#12

The Christian Churches have their own calculus for Passover, which is different from the methods used in Judaism. Note that Judaism’s current method was itself revised after Christianity and Judaism parted ways.

Part of the explanation for the differences between western and eastern Christianity is that the calculus is based on the vernal equinox: March 25th. It is March 25th for both, but for western Christians it’s March 25th of the Gregorian calendar and for eastern Christians it’s March 25th of the Julian calendar. The Julian calendar is what was used when the calculus was agreed to. That said, the Julian calendar is less accurate than the Gregorian calendar and the dates will continue to drift further out-of-synch due to that (unless adjusted, Julian calendar users might be celebrating Easter in December some day). When the Gregorian calendar was adopted, it was actually intended that March 25th under the Gregorian calendar synch up to when March 25th in the Julian was in the solar year when the calculus method was first adopted.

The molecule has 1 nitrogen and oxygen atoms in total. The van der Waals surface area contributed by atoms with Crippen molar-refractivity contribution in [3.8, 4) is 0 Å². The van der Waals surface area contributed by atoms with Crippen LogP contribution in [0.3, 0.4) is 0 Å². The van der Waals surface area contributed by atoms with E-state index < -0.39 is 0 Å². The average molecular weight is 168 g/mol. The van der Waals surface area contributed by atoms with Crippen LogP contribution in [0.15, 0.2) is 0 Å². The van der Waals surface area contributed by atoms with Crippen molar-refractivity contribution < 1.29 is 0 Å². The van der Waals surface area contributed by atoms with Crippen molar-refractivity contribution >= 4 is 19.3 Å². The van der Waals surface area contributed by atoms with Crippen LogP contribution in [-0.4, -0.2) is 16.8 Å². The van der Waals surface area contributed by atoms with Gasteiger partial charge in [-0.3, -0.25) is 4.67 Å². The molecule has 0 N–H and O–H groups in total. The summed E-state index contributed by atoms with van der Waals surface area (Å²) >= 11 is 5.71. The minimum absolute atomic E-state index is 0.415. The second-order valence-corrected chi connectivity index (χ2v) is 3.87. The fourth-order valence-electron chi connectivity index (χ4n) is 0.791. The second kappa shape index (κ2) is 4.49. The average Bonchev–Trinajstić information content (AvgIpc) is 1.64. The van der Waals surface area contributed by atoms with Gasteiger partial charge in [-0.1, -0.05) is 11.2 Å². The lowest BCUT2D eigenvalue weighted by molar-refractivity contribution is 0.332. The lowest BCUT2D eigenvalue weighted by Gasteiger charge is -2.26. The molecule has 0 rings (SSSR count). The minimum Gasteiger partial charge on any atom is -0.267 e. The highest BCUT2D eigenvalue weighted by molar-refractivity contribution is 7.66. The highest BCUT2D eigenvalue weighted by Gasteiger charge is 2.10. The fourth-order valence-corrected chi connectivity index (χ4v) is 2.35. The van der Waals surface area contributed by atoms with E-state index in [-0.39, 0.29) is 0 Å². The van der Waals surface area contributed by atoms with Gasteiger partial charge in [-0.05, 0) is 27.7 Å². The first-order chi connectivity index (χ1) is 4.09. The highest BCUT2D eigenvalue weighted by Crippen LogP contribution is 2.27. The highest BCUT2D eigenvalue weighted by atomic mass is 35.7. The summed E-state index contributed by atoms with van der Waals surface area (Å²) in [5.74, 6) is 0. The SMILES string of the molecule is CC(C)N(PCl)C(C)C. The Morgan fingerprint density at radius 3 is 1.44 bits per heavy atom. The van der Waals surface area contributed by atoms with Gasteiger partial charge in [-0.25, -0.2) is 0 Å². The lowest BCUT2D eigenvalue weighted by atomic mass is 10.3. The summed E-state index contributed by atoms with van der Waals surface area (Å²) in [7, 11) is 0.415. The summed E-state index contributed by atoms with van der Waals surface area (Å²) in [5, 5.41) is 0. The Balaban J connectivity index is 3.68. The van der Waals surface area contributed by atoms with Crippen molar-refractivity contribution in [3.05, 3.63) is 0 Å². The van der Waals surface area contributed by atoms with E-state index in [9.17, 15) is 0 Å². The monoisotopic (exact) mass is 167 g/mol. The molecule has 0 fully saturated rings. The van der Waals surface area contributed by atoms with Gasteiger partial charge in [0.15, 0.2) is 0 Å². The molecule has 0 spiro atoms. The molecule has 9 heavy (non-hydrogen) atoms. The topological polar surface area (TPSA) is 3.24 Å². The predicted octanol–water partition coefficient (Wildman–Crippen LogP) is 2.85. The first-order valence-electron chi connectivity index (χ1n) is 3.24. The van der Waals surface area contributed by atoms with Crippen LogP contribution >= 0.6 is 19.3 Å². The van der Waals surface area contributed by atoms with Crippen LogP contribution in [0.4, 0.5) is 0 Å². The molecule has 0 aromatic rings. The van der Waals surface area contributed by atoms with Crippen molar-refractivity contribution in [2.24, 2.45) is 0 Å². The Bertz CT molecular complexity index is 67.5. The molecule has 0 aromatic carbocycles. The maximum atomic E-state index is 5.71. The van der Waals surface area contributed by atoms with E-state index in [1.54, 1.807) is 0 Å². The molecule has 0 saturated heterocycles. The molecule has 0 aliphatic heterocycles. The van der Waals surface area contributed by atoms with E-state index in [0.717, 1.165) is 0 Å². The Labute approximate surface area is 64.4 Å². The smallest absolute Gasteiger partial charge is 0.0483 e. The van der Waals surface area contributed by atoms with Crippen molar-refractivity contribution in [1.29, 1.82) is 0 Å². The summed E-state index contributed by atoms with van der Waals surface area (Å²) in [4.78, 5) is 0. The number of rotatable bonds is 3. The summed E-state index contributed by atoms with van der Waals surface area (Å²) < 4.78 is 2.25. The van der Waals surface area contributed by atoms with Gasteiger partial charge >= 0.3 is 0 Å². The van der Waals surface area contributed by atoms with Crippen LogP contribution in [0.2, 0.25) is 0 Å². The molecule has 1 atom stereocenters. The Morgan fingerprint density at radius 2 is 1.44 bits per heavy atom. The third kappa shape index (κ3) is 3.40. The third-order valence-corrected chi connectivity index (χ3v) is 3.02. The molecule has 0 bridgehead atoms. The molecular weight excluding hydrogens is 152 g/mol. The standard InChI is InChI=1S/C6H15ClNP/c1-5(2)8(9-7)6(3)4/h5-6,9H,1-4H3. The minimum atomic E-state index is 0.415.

These are broad generalizations.


#13

Computus (Latin for “computation”) is a calculation that determines the calendar date of Easter. Because the date is based on a calendar-dependent equinox rather than the astronomical one, there are differences between calculations done according to the Julian calendar and the modern Gregorian calendar. The name has been used for this procedure since the early Middle Ages, as it was considered the most important computation of the age.

For most of their history Christians have calculated Easter independently of the Jewish calendar. In principle, Easter falls on the Sunday following the full moon that follows the northern spring equinox (the paschal full moon). However, the vernal equinox and the full moon are not determined by astronomical observation. The vernal equinox is fixed to fall on 21 March (previously it varied in different areas and in some areas Easter was allowed to fall before the equinox). The full moon is an ecclesiastical full moon determined by reference to a lunar calendar, which again varied in different areas.


#14

Earliest EasterEdit

In 1818, as a paschal full moon fell on Saturday March 21 (the ecclesiastical fixed date for the Equinox), Easter was the following day—Sunday March 22—the earliest date possible. It will not fall on this date again until 2285, a span of 467 years.

Latest EasterEdit

In 1943 a full moon fell on Saturday March 20. As this was before March 21, the next full moon, which fell on Sunday April 18, determined the date of Easter—the following Sunday, April 25. It will not fall on this date again until 2038, a span of 95 years.

For a detailed discussion read: Ecclesiastical full moon


#15

I thought I would follow up on the subject. Thank you for your reply


#16